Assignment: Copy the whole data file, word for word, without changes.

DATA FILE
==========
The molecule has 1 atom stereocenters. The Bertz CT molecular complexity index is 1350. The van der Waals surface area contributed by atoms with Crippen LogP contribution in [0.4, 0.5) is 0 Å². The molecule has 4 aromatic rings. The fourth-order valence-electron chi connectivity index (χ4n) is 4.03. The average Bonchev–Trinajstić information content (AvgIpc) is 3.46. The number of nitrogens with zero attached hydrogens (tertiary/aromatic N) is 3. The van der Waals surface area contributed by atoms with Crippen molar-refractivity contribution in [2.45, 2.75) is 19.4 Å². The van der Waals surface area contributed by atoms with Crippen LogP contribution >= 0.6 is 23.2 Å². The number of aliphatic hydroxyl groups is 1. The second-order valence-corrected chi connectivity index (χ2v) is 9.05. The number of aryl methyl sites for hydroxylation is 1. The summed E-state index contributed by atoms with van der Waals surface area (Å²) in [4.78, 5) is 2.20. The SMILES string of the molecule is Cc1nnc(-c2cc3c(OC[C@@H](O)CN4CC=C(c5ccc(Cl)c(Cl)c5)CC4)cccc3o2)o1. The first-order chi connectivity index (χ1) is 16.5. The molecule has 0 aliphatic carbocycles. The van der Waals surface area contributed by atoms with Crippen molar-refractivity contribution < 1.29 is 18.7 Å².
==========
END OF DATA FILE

The molecule has 1 atom stereocenters. The Bertz CT molecular complexity index is 1350. The van der Waals surface area contributed by atoms with Crippen LogP contribution in [0.4, 0.5) is 0 Å². The molecule has 4 aromatic rings. The fourth-order valence-electron chi connectivity index (χ4n) is 4.03. The average Bonchev–Trinajstić information content (AvgIpc) is 3.46. The number of nitrogens with zero attached hydrogens (tertiary/aromatic N) is 3. The van der Waals surface area contributed by atoms with Crippen molar-refractivity contribution in [2.45, 2.75) is 19.4 Å². The van der Waals surface area contributed by atoms with Crippen LogP contribution >= 0.6 is 23.2 Å². The number of aliphatic hydroxyl groups is 1. The second-order valence-corrected chi connectivity index (χ2v) is 9.05. The number of aryl methyl sites for hydroxylation is 1. The summed E-state index contributed by atoms with van der Waals surface area (Å²) in [4.78, 5) is 2.20. The SMILES string of the molecule is Cc1nnc(-c2cc3c(OC[C@@H](O)CN4CC=C(c5ccc(Cl)c(Cl)c5)CC4)cccc3o2)o1. The first-order chi connectivity index (χ1) is 16.5. The molecule has 0 aliphatic carbocycles. The van der Waals surface area contributed by atoms with Crippen molar-refractivity contribution < 1.29 is 18.7 Å².